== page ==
After 115 years of being indisputably man in the middle, the Albany Northern League has its first female referee.

Stacey Woodrow, still just 19, is a marine biology student at Newcastle University. Since there are some pretty queer fish in the ANL, she will feel entirely at home.

Stacey, a Blyth lass with an accent to match, refereed the division two promotion clash between West Allotment Celtic and Northallerton on Saturday and in only her second game showed her first red card - West Allotment's Shaun Dobbs for a second bookable offence.

She's adamant that she's taken to it like a duck to the proverbial. "You're always going to get stick as a referee, but it's not as if it's unexpected, is it?

"I know I'm seen as a bit of a novelty but I feel confident enough that I can deal with it. I don't like people trying to walk all over me.

"The worst thing is when people relate having a bad performance to being a girl. I'm not crap because I'm a girl; if I'm crap I'm crap, full stop."

A referee since she was 14, she insists that in most ways she is still one of the lads.

Hidden depths? "I believe in staying calm and controlled because I don't want to get a good hiding, but I'm very happy as a referee. The linesmen get more abuse than the referee does."

On Saturday her assistants were veteran Durham pair John Lee and Bob Skelton, each three times older than she is.

"For such a big game in only her second appointment she did very well indeed," said John.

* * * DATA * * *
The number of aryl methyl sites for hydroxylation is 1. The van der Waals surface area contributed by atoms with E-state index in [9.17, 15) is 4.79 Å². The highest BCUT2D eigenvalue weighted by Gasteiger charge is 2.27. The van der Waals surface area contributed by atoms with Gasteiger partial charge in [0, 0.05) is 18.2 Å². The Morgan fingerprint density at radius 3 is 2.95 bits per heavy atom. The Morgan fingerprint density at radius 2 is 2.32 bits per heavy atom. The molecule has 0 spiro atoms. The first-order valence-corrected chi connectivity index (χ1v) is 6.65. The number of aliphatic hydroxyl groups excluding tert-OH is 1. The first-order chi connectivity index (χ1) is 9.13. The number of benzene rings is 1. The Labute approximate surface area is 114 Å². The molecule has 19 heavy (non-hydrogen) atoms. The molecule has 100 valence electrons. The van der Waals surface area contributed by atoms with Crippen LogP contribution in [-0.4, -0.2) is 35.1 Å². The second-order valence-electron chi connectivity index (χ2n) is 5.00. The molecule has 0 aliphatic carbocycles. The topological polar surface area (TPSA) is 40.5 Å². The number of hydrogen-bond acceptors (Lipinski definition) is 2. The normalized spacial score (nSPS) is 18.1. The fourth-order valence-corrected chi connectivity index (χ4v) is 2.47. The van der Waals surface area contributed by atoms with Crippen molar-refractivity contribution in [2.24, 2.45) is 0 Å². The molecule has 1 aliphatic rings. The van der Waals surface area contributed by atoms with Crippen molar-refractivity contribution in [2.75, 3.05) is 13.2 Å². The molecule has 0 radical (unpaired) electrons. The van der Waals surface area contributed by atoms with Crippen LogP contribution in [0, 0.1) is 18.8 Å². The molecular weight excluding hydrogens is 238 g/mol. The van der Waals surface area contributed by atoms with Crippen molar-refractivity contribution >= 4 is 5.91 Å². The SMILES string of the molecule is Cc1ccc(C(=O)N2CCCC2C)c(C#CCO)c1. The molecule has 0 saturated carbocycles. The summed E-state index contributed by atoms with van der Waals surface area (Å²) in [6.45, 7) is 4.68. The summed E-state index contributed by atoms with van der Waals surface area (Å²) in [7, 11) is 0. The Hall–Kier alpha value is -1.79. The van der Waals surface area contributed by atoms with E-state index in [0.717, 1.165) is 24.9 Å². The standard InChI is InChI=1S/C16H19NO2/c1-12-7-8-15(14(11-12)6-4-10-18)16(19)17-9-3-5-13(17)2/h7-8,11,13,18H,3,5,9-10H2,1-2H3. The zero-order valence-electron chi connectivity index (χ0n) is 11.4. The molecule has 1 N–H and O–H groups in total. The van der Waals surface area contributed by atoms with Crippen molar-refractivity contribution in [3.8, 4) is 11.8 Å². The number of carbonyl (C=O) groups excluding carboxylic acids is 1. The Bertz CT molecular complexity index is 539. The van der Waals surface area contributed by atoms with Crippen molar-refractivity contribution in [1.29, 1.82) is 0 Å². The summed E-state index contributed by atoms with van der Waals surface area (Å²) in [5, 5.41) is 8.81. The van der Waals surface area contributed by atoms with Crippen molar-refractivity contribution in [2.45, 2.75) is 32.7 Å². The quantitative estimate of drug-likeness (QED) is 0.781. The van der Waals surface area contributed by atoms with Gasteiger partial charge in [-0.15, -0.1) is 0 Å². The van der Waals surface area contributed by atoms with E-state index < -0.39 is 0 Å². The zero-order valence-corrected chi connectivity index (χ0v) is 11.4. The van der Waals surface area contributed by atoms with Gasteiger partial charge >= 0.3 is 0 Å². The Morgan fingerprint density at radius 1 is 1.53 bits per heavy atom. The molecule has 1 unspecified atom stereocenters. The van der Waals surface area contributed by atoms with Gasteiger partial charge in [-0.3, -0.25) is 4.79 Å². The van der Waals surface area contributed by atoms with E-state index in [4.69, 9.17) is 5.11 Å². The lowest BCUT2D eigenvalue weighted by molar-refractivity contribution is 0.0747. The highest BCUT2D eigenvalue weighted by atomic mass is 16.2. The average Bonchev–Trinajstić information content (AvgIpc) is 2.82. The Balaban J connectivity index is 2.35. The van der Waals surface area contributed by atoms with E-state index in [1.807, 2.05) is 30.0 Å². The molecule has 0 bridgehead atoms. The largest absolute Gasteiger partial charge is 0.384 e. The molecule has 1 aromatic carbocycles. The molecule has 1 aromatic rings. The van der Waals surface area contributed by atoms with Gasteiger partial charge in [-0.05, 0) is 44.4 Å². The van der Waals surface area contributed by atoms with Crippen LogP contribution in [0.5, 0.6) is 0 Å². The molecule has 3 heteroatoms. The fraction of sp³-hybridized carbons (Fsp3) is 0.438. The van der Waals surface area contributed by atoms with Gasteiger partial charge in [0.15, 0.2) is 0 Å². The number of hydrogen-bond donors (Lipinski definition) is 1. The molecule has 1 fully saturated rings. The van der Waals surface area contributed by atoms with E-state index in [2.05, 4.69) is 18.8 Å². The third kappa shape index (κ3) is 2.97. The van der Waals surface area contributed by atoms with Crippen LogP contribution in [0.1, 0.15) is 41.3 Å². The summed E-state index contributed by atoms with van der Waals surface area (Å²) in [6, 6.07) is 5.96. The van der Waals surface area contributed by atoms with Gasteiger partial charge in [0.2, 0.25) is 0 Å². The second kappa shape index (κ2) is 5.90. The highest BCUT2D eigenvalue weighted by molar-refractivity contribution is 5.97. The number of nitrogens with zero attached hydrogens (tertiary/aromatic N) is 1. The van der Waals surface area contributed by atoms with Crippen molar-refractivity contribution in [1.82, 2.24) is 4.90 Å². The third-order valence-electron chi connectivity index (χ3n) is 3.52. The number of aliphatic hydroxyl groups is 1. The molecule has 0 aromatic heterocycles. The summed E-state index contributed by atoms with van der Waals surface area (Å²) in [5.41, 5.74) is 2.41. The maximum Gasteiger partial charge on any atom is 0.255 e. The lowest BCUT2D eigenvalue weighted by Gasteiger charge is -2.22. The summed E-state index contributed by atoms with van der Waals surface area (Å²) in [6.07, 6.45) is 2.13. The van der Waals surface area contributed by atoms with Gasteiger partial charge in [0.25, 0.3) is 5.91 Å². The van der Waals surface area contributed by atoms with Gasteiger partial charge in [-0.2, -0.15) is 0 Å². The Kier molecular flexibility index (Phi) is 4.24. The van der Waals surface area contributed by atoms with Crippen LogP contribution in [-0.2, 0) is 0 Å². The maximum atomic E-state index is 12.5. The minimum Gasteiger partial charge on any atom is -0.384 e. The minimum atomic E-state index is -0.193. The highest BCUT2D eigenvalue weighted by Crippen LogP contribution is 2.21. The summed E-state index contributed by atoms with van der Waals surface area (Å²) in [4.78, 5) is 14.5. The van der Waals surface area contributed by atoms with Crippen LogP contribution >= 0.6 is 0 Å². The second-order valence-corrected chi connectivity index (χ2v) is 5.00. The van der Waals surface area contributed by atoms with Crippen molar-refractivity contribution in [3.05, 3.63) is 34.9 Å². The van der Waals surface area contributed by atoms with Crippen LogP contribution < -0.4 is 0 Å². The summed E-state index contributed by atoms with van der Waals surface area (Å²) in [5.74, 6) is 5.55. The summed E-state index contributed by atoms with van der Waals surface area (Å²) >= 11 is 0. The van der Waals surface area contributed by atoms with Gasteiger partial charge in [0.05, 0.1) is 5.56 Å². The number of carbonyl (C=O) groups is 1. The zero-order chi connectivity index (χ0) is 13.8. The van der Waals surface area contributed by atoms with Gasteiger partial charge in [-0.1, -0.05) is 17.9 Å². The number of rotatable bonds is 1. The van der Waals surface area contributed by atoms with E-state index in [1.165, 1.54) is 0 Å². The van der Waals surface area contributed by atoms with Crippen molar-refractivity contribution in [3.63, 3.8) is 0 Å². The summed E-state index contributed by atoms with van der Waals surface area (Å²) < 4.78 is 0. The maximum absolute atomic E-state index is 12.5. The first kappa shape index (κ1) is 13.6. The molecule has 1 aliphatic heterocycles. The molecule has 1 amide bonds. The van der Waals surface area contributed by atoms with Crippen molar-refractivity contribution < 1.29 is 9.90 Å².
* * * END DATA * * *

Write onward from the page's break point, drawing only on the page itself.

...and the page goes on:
The marine biologist could yet prove quite a catch.

BBC Radio Newcastle sports reporter Paul Dixon may have more than the usual interest in this weekend's FA Vase tie between Jarrow Roofing and Cammell Laird.

Cammell Laird are to the Vase what, say, Middlesbrough are to the FA Cup: not really expected to win it, but no great surprise if they did.

Before the draw was made, Dixon checked the Cheshire club's odds with an on-line bookmaker. "I thought maybe 25-1, scrolled down to 50-1 and finally found them at 150-1," he says.

Thus encouraged, he and a BBC colleague have each placed £7 each way - the most the Internet would allow - and talk of retirement if Cammell Laird's boat comes in.

Good North-East lad that he is, Paul still hopes Roofing put one over them, of course - and panicked by the influx of money from Broadcasting House in Newcastle, have now slashed Cammell Laird's odds to a mere 80-1.

Uniquely comprehensive, Doghouse Cricket Club's annual statistics have arrived to offer a reflection on the rainy season - nine matches postponed, another two abandoned.

Familiar old faces like David Lewis, Ray Gowan, Ken Thwaites and Dave Morrison all got a game - David Lewis managed 19 - while Yarm newsagent Tom Stafford, 57, claimed 11 stumpings in just eight games.

"I've always liked to be an attacking wicketkeeper," says Tom, knees still in decent working order - "nothing a couple of Nurofen won't put right".

Despite a London upbringing, an accent as broad as the Thames estuary and an unashamed affiliation to the Arsenal, he also plays for Yorkshire Over 50s. "A couple of people have queried my credentials. I tell them I'm the overseas professional," he says.

Former Durham County player Marc Symington has become a kennel club regular, joined for two of the season's final three games by Mark Davies, who last season took 50 first-class wickets at 18.76, including 6-44 against Derbyshire before being injured.